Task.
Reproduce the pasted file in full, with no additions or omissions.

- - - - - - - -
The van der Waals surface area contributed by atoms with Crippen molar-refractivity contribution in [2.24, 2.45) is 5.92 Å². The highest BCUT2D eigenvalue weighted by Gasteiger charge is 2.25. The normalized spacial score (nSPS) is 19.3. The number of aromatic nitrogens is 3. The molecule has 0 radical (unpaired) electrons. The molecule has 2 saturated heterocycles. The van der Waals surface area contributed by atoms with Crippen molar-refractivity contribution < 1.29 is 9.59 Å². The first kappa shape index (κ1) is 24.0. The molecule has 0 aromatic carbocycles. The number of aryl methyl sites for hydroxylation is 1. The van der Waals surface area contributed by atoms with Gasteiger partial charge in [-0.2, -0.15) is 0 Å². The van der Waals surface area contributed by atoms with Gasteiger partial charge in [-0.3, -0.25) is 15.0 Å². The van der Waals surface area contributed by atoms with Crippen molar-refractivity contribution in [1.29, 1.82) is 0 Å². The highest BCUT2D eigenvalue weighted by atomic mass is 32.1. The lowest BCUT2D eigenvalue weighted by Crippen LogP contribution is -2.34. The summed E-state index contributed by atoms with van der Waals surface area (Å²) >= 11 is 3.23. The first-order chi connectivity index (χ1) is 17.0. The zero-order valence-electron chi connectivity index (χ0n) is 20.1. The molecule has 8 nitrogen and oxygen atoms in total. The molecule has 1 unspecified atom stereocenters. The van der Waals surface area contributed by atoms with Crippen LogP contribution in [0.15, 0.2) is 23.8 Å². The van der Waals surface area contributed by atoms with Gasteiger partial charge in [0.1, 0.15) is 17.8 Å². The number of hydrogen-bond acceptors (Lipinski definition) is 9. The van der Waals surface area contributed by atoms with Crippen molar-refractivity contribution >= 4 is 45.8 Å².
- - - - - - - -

The van der Waals surface area contributed by atoms with Crippen molar-refractivity contribution in [2.24, 2.45) is 5.92 Å². The highest BCUT2D eigenvalue weighted by Gasteiger charge is 2.25. The normalized spacial score (nSPS) is 19.3. The number of aromatic nitrogens is 3. The molecule has 0 radical (unpaired) electrons. The molecule has 2 saturated heterocycles. The van der Waals surface area contributed by atoms with Crippen molar-refractivity contribution < 1.29 is 9.59 Å². The first kappa shape index (κ1) is 24.0. The molecule has 0 aromatic carbocycles. The number of aryl methyl sites for hydroxylation is 1. The van der Waals surface area contributed by atoms with Gasteiger partial charge in [-0.2, -0.15) is 0 Å². The van der Waals surface area contributed by atoms with Gasteiger partial charge in [-0.3, -0.25) is 15.0 Å². The van der Waals surface area contributed by atoms with Crippen molar-refractivity contribution in [1.29, 1.82) is 0 Å². The highest BCUT2D eigenvalue weighted by atomic mass is 32.1. The lowest BCUT2D eigenvalue weighted by Crippen LogP contribution is -2.34. The summed E-state index contributed by atoms with van der Waals surface area (Å²) >= 11 is 3.23. The first-order chi connectivity index (χ1) is 17.0. The zero-order valence-electron chi connectivity index (χ0n) is 20.1. The molecule has 8 nitrogen and oxygen atoms in total. The molecule has 1 unspecified atom stereocenters. The van der Waals surface area contributed by atoms with Crippen LogP contribution in [0.15, 0.2) is 23.8 Å². The van der Waals surface area contributed by atoms with Gasteiger partial charge in [0.1, 0.15) is 17.8 Å². The number of hydrogen-bond acceptors (Lipinski definition) is 9. The van der Waals surface area contributed by atoms with Crippen molar-refractivity contribution >= 4 is 45.8 Å².